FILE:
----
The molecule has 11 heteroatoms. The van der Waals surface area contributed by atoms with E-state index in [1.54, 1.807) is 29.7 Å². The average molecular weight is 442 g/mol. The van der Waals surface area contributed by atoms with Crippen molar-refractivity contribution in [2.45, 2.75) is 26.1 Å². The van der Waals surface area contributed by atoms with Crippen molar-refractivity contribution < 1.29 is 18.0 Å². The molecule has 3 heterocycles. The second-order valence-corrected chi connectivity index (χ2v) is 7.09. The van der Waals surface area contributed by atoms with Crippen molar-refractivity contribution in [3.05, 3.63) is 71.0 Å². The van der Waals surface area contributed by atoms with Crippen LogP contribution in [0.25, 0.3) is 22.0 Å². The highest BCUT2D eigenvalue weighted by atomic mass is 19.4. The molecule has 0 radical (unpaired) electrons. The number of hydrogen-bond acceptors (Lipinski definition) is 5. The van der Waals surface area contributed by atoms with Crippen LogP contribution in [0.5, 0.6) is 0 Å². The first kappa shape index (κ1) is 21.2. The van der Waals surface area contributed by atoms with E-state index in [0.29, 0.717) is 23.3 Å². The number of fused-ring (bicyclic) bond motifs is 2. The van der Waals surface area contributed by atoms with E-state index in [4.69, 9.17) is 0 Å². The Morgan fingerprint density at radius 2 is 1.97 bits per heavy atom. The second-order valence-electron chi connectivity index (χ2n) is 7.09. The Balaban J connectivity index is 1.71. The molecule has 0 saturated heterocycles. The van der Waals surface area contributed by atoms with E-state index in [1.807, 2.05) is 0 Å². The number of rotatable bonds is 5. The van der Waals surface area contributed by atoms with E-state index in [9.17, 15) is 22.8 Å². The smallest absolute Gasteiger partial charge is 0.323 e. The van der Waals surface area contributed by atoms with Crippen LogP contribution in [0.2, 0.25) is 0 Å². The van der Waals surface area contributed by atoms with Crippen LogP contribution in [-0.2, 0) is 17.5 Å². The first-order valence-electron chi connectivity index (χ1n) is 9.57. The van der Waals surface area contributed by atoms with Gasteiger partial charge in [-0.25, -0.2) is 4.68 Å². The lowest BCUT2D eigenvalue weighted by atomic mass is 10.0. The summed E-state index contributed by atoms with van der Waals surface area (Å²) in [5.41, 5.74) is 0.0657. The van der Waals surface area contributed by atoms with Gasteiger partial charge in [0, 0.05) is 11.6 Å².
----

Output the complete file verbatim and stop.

The molecule has 11 heteroatoms. The van der Waals surface area contributed by atoms with E-state index in [1.54, 1.807) is 29.7 Å². The average molecular weight is 442 g/mol. The van der Waals surface area contributed by atoms with Crippen molar-refractivity contribution in [2.45, 2.75) is 26.1 Å². The van der Waals surface area contributed by atoms with Crippen molar-refractivity contribution < 1.29 is 18.0 Å². The molecule has 3 heterocycles. The second-order valence-corrected chi connectivity index (χ2v) is 7.09. The van der Waals surface area contributed by atoms with Crippen molar-refractivity contribution in [3.05, 3.63) is 71.0 Å². The van der Waals surface area contributed by atoms with Crippen LogP contribution in [0.25, 0.3) is 22.0 Å². The highest BCUT2D eigenvalue weighted by atomic mass is 19.4. The molecule has 0 radical (unpaired) electrons. The number of hydrogen-bond acceptors (Lipinski definition) is 5. The van der Waals surface area contributed by atoms with Crippen LogP contribution in [0.5, 0.6) is 0 Å². The first kappa shape index (κ1) is 21.2. The van der Waals surface area contributed by atoms with E-state index in [0.29, 0.717) is 23.3 Å². The number of fused-ring (bicyclic) bond motifs is 2. The van der Waals surface area contributed by atoms with E-state index in [4.69, 9.17) is 0 Å². The Morgan fingerprint density at radius 2 is 1.97 bits per heavy atom. The second-order valence-electron chi connectivity index (χ2n) is 7.09. The Balaban J connectivity index is 1.71. The molecule has 0 saturated heterocycles. The van der Waals surface area contributed by atoms with E-state index in [1.807, 2.05) is 0 Å². The number of rotatable bonds is 5. The van der Waals surface area contributed by atoms with E-state index in [9.17, 15) is 22.8 Å². The smallest absolute Gasteiger partial charge is 0.323 e. The van der Waals surface area contributed by atoms with Crippen LogP contribution in [0.2, 0.25) is 0 Å². The van der Waals surface area contributed by atoms with Crippen LogP contribution in [-0.2, 0) is 17.5 Å². The first-order valence-electron chi connectivity index (χ1n) is 9.57. The van der Waals surface area contributed by atoms with Gasteiger partial charge in [-0.25, -0.2) is 4.68 Å². The lowest BCUT2D eigenvalue weighted by atomic mass is 10.0. The summed E-state index contributed by atoms with van der Waals surface area (Å²) in [5.41, 5.74) is 0.0657. The van der Waals surface area contributed by atoms with Gasteiger partial charge in [0, 0.05) is 11.6 Å².